The Incredulity of St Thomas – Caravaggio, 1601-1602
Everyone has doubts. Believers have doubts of all kinds whether they admit them or not. I have doubts even about some of the strongest convictions I possess. As in many things, there are two ditches on either side to fall into.
Often, doubt is seen as the deadly enemy of true faith. If we have uncertainty then our faith is not strong or it is failing. The existence of doubt, however, is not what makes or breaks true discipleship. Rather it is how doubt is walked through, handled, wrestled with. After the Lord’s rising, Thomas famously doubted the truth of it. Instead of wallowing in doubt, Thomas sought after truth and ended up making an amazing confession: My Lord and my God! Doubt was not the antithesis of his faith but was part of his path of discipleship. Doubting Thomas becomes Saint Thomas after all. So we need not avoid or deny struggles with doubt we may have. The struggling part, though, is not to be overlooked.
Jesus does not condemn Thomas’ uncertainty, but neither does he commend it. The second ditch to fall into is a notion that to doubt or be uncertain is somehow to be more authentic or “real”. Sometimes an aura of depth is cast upon the one who is perpetually in doubt – that’s depth as in, “oh that’s so deep, man!” Christian books are written lionizing doubt, and a virtue is made of never being certain of God or truth. These books are trendy (or at least were in 2008 or so). I fear, though, that this is a false virtue and a cheap illusion of depth. Thomas’ virtue is in his confession after doubt – not in perpetually staying in it. As Matthew Milliner pointed out (in probably the best blog post ever – READ IT!) wrestling with difficult questions is “…called normative Christian maturation” but “perpetuating those questions indefinitely, however, is another thing entirely: Frozen adolescence.”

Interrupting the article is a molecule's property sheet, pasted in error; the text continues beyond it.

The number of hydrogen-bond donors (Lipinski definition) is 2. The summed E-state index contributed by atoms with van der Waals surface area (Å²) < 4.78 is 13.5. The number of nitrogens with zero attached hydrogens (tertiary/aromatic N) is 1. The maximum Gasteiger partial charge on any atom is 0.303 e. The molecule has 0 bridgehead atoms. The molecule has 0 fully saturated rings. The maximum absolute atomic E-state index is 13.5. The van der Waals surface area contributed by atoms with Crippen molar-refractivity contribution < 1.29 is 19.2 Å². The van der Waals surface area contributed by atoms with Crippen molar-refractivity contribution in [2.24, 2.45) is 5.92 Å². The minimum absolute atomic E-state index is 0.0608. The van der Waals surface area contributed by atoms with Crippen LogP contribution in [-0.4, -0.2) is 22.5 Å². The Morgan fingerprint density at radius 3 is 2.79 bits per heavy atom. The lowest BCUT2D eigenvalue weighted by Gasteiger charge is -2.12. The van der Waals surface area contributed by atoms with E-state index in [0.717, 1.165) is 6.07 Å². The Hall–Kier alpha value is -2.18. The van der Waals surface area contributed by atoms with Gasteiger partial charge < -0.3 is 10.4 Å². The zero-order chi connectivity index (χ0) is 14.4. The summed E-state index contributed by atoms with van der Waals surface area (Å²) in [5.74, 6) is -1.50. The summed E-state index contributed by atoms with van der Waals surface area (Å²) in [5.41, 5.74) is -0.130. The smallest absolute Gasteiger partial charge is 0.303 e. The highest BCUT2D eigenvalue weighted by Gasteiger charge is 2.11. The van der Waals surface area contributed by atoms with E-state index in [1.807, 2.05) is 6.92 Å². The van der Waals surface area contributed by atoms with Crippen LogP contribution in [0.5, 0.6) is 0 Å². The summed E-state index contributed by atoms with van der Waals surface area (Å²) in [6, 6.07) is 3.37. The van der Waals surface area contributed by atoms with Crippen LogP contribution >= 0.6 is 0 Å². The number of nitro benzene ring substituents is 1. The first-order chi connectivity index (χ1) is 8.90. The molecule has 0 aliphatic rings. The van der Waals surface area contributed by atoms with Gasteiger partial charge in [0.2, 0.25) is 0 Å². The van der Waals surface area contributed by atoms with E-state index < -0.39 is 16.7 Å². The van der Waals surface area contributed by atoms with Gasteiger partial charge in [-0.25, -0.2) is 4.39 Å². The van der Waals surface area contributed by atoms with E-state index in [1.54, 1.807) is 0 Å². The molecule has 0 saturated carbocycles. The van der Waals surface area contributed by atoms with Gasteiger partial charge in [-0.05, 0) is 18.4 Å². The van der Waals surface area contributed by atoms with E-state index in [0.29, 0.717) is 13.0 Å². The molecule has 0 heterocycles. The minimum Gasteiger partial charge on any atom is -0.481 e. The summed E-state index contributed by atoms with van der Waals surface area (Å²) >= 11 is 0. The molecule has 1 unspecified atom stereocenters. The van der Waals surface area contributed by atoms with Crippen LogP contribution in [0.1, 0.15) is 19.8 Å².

The Bible does not condemn doubt and Thomas’ path shows that. But neither does it commend it as though it were, in and of itself a mystical state.
The apostle James has nothing nice to say about doubt: But let him ask in faith, with no doubting, for the one who doubts is like a wave of the sea that is driven and tossed by the wind. For that person must not suppose that he will receive anything from the Lord; he is a double-minded man, unstable in all his ways. (James 1:6-8).
And what does the Apostle Jude prescribe for doubt and doubters? Mercy. (v22) As a pastor who chats with those, inside and outside my congregation, I always must remember to be merciful on doubts, uncertainty, and wrestling matches with difficult questions. Always reminding myself that this could be someone’s path to greater maturity or to the loss of vibrant faith. And that I could be wrestle with the same sort in my own walk with God.
Does it ever occur to us though, when we doubt, to ask for mercy? Rather than condemn or congratulate ourselves for it?